Anyway, tried to spit game with two Norwegian (uh, I think?) chicks post-show / failed miserably / wound up drinking Heinekens in the back of a cab during the ride home. Woo Fucking Hoo.
Liquor Store at Death by Audio, Thursday, March 10, 2011
Nuff. Fucking. Said.
Friday, March 11th: Monogold at Glasslands AND Fang Island at Bowery Ballroom.
Well, not really. Actually it's more about the combination of lucky scheduling and way too much time on my hands than anything else. But nonetheless, I'm not exactly sure when the last time was that I pulled off attending two shows in one day. Hmmmm. It might have possibly been in September '06 when I saw Mastodon at Webster Hall early, then Comets on Fire at Knitting Factory late. Not gonna lie, that was pretty fucking badass. ('Twas a good day indeed.) Anyhow, the way this night shook out, I already had tix for Fang Island at Bowery, but I figured out I'd check out Monogold's early opening set at Glasslands before heading in to Manhattan, knowing that Monogold would be setting out in the van and driving down towards South by Southwest literally the moment their set was over. Good shit.
I first saw Monogold's live show at their Public Assembly record release show in mid-January - holy shitballs are they a good band, and man, was that a fun night. They have a "current"-ish Williamsburg indie pop sound without the overbearing tweeness of The Pains of Being Pure at Heart or Grizzly Bear or whoever, while creating well-crafted, tuneful music that makes the kids want to shake they shit. I've also been enjoying the bejeezus out of their newest album, The Softest Glow, as a nice change of pace from the usual steady diet of Melvins > Sleep > Melvins > Sleep > Melvins > Sleep playlist that more often than not can be found blaring out of my car stereo.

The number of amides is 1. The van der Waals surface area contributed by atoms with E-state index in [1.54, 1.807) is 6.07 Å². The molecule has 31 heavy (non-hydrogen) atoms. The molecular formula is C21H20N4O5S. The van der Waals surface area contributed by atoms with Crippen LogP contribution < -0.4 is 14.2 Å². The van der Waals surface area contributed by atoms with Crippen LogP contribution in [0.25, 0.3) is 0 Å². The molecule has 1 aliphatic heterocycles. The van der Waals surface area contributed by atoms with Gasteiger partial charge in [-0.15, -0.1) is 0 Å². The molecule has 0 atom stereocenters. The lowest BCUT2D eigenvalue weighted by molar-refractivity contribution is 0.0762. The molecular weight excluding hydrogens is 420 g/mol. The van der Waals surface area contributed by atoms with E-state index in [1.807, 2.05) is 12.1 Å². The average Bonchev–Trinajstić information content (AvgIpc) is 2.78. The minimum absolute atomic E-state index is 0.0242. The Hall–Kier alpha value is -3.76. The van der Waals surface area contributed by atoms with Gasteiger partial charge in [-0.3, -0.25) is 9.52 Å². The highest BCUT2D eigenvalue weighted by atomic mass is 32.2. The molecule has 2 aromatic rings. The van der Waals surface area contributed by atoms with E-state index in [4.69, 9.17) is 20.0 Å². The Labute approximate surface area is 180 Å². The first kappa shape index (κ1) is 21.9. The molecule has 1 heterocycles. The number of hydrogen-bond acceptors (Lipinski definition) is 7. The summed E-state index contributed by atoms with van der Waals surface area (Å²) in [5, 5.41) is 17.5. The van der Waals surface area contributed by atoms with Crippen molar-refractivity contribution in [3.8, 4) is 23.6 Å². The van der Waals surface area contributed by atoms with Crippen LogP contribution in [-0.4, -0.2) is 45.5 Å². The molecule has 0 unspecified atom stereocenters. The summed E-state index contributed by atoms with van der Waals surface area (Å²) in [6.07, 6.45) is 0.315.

Monogold's set on this night was great, as it had been the first time I saw 'em. Frankly, they're another band that proves that I Don't Know Jack Shit About What Makes Music Popular, because they should be fucking huge. My personal favorites from the set were "Dead Sea Minerals" and "Ivory Tusk, Golden Teeth"... check below for studio versions of these two sick motherfuckin' jams:
I wished the gents my best on their SXSW journey and basically ran the fuck out of Glasslands the moment their set was done, heading southward back to my apartment briefly for a quick power-up / pit stop. Sadly, this brief (yet hyper-necessary) dalliance meant that I'd get to Bowery towards the end of opening band Hollerado's set, which I regretted; I'd seen them open up for (and blow away) Black Lips (who fucking blow) in this same room in September '07. Anyway, by the time I stumbled into Bowery, Hollerado was in the middle of a positively rippin' jam based on ZZ Top's "La Grange," and they looked to be having a great fucking time... again, I wish I had made it there a bit earlier, goddamn it.
Snuck way up front amongst the assembled 12 year-olds for Fang Island's set. Of course, I'm on record as being a Fang Island booster from way back in the day. Don't believe me? Here's a short, sweet, and to the the point list of accolades I've heaped on these guys:
First time I saw them live was in 2008, opening for Chairlift at Music Hall of Williamsburg, and I loved 'em instantly.
Second time I saw them live, in April '10 at Maxwell's, uhhhhh... looks like I didn't write them up or anything that time around, but my buddy OattJerk shot this video of "Daisy" at the show. Honest Injun.
When it came time compile a list of my favorite songs of 2010, Fang Island scored the year's top slot, with an unprecendented *four* songs in the Top 25. Impressive!
And, as befitting an album with so many fantastic songs, Fang Island's Fang Island topped my "Best Albums of 2010" list. It's also one of the ten best albums of all time by anyone.
Right on cue, this night's Fang Island set was somethin' special. In fact, my only real complaint about the previous two times I'd seen them -- sour vocals -- seems to have been largely remedied. And the larger Bowery stage allowed the three guitarists ample room to bust out some hilariously over the top ARENA RAWK stage moves. The setlist consted of most of songs from Fang Island (YAY!), with few older ones and one new one thrown in... I was hoping they'd have six Andrew W.K.s come out to reprise his glorious quasi-operatic vocal coda from "Patterns on the Wall" but alas it wasn't to be... regardless, even without that highly unlikely occurrence going down, this was one of the finest sets that I've seen all year.
OK, naptime. I will try to get a post up about Saturday / Sunday / Monday's shows and goings on but I can't promise anything... heading to Costa Rica on Wednesday for what's sure to be the Douchiest Bachelor Party Ever With the Douchiest Group of Douches That Ever Douched. Tuddd out.